The Trial of Joan of Arc is a fascinating film from the French director, Robert Bresson. Bresson used as his source material in transcript of the trial of Joan in 1431 before the inquisitorial court set up to try her for her life. Using his peculiar directorial style which eschewed deliberately the use of professional actors (none were employed in the making of the film) and was exceptionally minimalistic, Bresson acheives a degree of focus upon Joan that marks out his film as a great study of an individual character. We have on the one side the inquisitors, mostly Monks and Bishop Cauchon and English soldiers and commanders and we have on the other side Joan herself, played perfectly by Florence Delay who uses the actual words that Joan used at her trial. The film is stark, very little of the dialogue is dialogue that Joan did not use and was not in the transcript but it still conveys an intense emotional power and is the prototype in many ways for films which try and maintain a realism through using the actual records of trials, like the recent German film made about the anti-Nazi heroine Sophie Scholl.
To say all this though gives a false impression because this film is not merely a styllistic masterpiece but also a cinematic one. Florence Delay's performance lies at the heart of the film and it is worth analysing it a bit more if we are to understand what the film brings us in terms of any message or thought at all. Delay is incredibly impressive as the title character, she plays Joan with the minimum of artiface. What shines through from Delay's performance is that she isn't designing it in a historical way- this is Joan as an impressive, thoughtful, intelligent and honest young woman. The words though crafted by Bresson out of the transcript of the trial give this portrait a 14th Century realism that you would not expect from what I've just said and because Delay is attempting and succeeds in portraying Joan as sincere and intelligent suddenly the film viewer is evacuated into a different world. When Delay honestly and sincerely answers her inquisitors by saying that when approaching the King, an angel went in first and then she went in after- she says it with a matter of fact honesty that conveys more than any ammount of histrionics the reality of her beliefs.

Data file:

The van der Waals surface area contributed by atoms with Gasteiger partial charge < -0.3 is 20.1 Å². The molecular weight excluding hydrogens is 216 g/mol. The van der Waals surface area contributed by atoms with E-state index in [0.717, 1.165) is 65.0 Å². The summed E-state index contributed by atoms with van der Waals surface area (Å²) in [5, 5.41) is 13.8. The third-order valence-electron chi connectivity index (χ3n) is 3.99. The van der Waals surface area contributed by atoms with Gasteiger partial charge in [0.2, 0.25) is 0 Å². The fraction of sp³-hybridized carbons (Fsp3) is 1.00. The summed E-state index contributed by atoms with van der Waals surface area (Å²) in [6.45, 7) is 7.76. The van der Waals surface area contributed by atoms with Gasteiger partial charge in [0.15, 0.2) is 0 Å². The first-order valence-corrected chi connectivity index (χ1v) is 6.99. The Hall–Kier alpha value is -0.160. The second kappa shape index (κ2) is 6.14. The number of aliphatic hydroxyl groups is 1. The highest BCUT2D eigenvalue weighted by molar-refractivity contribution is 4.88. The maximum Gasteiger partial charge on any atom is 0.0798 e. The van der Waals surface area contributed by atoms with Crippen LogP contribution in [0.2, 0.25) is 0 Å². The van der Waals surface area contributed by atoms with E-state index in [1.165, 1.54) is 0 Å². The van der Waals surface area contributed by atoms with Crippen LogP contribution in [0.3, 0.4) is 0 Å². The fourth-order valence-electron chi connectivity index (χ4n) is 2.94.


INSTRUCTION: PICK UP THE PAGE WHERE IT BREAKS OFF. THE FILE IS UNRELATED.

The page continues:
The inquisition itself is perfect as well. Again Bresson's direction gets to something that few films about this or any era manage to. The inquisitors are often indecisive in the way that they ask questions, more often than not they are impassive. The impressive way that the inquisitorial process- the judicial method of investigation by repeated question and answer- is drawn from the record makes one see the insides of a medieval trial. This is a film which concentrates not on the reality of the setting- Bresson's characters are dressed in the right clothes and in a castle but that's the only basic concession to the conventions of costume drama- but upon the reality of the ideas those characters are expressing. Symbolised perhaps perfectly in the moment of Joan's execution when the Bishop Cauchon hands her over to the secular branch which puts her to the flames- for a moment it captures the sincerity of his belief that he has not sentenced her to death but merely expelled her from the Church and surrendered her to the secular arm to do as it wishes with her.